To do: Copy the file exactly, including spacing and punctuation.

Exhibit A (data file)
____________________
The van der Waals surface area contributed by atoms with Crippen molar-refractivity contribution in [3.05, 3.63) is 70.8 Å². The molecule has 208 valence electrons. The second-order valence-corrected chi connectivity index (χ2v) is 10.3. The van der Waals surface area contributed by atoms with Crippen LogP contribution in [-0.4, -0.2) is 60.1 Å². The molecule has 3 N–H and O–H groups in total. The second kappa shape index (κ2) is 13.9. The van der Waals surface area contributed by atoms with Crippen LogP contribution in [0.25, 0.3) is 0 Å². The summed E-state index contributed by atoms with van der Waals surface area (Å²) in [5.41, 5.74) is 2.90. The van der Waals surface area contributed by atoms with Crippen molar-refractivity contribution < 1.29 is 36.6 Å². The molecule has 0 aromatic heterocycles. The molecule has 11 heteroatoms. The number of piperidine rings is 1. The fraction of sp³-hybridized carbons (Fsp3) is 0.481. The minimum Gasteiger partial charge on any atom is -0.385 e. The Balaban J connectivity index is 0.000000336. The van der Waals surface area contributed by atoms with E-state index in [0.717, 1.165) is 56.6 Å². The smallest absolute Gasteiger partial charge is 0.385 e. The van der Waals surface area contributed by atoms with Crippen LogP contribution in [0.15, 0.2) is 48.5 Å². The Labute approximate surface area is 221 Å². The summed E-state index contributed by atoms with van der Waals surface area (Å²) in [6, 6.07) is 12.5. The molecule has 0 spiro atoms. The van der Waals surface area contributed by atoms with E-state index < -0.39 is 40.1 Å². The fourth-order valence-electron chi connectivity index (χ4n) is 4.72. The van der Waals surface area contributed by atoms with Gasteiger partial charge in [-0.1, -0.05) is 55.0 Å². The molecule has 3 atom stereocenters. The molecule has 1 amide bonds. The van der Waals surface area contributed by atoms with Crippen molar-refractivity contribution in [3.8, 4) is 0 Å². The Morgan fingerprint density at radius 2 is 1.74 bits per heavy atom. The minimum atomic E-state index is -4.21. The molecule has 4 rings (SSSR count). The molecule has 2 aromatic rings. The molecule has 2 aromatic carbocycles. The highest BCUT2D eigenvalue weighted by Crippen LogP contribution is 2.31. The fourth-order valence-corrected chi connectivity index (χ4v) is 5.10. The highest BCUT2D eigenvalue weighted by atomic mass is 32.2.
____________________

The van der Waals surface area contributed by atoms with Crippen molar-refractivity contribution in [3.05, 3.63) is 70.8 Å². The molecule has 208 valence electrons. The second-order valence-corrected chi connectivity index (χ2v) is 10.3. The van der Waals surface area contributed by atoms with Crippen LogP contribution in [-0.4, -0.2) is 60.1 Å². The molecule has 3 N–H and O–H groups in total. The second kappa shape index (κ2) is 13.9. The van der Waals surface area contributed by atoms with Crippen LogP contribution in [0.25, 0.3) is 0 Å². The summed E-state index contributed by atoms with van der Waals surface area (Å²) in [5.41, 5.74) is 2.90. The van der Waals surface area contributed by atoms with Crippen molar-refractivity contribution < 1.29 is 36.6 Å². The molecule has 0 aromatic heterocycles. The molecule has 11 heteroatoms. The number of piperidine rings is 1. The fraction of sp³-hybridized carbons (Fsp3) is 0.481. The minimum Gasteiger partial charge on any atom is -0.385 e. The Balaban J connectivity index is 0.000000336. The van der Waals surface area contributed by atoms with E-state index in [0.717, 1.165) is 56.6 Å². The smallest absolute Gasteiger partial charge is 0.385 e. The van der Waals surface area contributed by atoms with Crippen LogP contribution in [0.15, 0.2) is 48.5 Å². The Labute approximate surface area is 221 Å². The summed E-state index contributed by atoms with van der Waals surface area (Å²) in [6, 6.07) is 12.5. The molecule has 0 spiro atoms. The van der Waals surface area contributed by atoms with E-state index < -0.39 is 40.1 Å². The fourth-order valence-electron chi connectivity index (χ4n) is 4.72. The van der Waals surface area contributed by atoms with Gasteiger partial charge in [-0.1, -0.05) is 55.0 Å². The molecule has 3 atom stereocenters. The molecule has 1 amide bonds. The van der Waals surface area contributed by atoms with Crippen molar-refractivity contribution in [3.8, 4) is 0 Å². The Morgan fingerprint density at radius 2 is 1.74 bits per heavy atom. The minimum atomic E-state index is -4.21. The molecule has 4 rings (SSSR count). The molecule has 2 aromatic rings. The molecule has 2 aromatic carbocycles. The highest BCUT2D eigenvalue weighted by Crippen LogP contribution is 2.31. The fourth-order valence-corrected chi connectivity index (χ4v) is 5.10. The highest BCUT2D eigenvalue weighted by atomic mass is 32.2.